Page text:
But I Love Him: Protecting Your Teen Daughter From Controlling, Abusive Dating Relationships, by Jill Murray (Regan Books, an imprint of HaperCollins, 10 E. 53rd St., New York, NY 10022; 193 pp., $25 hardcover). Points to the finding that one out of every three girls will experience some sort of date-related abuse before she graduates from high school. The author, who lectures widely on the topic in high schools across the country, writes that in every school she visits, she is approached by teenage girls in miserable relationships who, when confronted with the option of breaking up with the boy, exclaim, "But I love him!" Maintaining that many are not aware of the signs of a potentially abusive relationship, she identifies these patterns of behavior and shows how parents and teachers can help girls get out of such relationships. The book's bottom line is that teaching young girls to respect themselves is the best preventive strategy for unwise dating and abusive relationships.
The Struggle To Be Strong: True Stories by Teens About Overcoming Tough Times, edited by Al Desetta and Sybil Wolin (Free Spirit Publishing, 400 First Ave, N., Suite 616, Minneapolis, MN 55401; 182 pp., $14.95 paperback). The experiences recounted by these young urban writers cover a wide variety of hardships. Each of the book's chapters features one of seven "resiliencies" charted, and includes several of the book's 30 teenage essays. Each essay ends with a "Think About It" section to help readers find a common thread, as well as to test areas of similarity and difference between these stories and their own life experiences.
Nine Steps to Success: Teens Can Make It Happen, by Stedman Graham (Fireside Press, a division of Simon & Shuster, 1230 Avenue of the Americas, New York, NY 10020; 250 pp., $14 paperback). A guide for teenagers written by a Chicago business executive that aims to give young readers a better understanding of themselves, their strengths, and their desires, while helping them devise and achieve plans for realizing their dreams. Meant as a bridge between education and the real world, the book offers teenagers advice on boosting self-esteem, avoiding peer pressure, and handling the daily stress that comes with being a young adult.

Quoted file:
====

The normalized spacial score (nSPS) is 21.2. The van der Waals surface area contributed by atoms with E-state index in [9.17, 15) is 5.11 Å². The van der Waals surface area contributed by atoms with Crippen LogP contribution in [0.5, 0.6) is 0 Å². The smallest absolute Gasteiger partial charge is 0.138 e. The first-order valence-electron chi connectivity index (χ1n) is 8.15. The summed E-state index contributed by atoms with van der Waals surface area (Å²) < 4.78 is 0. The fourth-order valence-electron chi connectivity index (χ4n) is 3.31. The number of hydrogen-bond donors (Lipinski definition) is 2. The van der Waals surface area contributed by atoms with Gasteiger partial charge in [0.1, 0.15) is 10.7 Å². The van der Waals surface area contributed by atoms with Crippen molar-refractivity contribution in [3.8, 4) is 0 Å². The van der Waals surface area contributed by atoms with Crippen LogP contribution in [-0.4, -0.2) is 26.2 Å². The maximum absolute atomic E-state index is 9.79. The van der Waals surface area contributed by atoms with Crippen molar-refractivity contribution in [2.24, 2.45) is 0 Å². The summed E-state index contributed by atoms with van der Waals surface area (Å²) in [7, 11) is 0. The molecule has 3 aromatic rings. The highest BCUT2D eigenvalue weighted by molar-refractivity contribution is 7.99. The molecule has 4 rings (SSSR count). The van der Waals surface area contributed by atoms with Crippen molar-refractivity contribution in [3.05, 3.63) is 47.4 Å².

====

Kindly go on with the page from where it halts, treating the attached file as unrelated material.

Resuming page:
Wild Words, Dangerous Desires: High School Girls and Feminist Avant-Garde Writing, by Helen J. Harper (Peter Lang, 275 Seventh Ave., New York, NY 10001; 186 pp., $29.95 hardcover). Explores the struggles of young women who try to define themselves with, and against, the pleasures, premises, and practices that mark the female subject in feminist writing. Drawing on a study of six high school girls, the author, a Canadian educator, offers an analysis of female adolescent desire and identification as revealed in the acts of reading and writing. She recounts the difficulty young women in her study have in accepting the reality of multiple options in their lives.
The Uncollege Alternative: Your Guide to Incredible Careers and Amazing Adventures Outside College, by Danielle Wood (Reagan Books/HarperCollins, 10 E. 53rd St., New York, NY 10022; 319 pp., $14.95 paperback). Attempts to help young people weigh the benefits and costs of higher education and offers some alternatives to college. Filled with real-life stories of "uncollege" pioneers and plenty of facts and contact information, the book catalogs "uncollege" pursuits that include everything from jobs overseas to starting a business.
For more information on these books, contact the publisher or your local library or bookstore.
Vol. 20, Issue 3, Page 32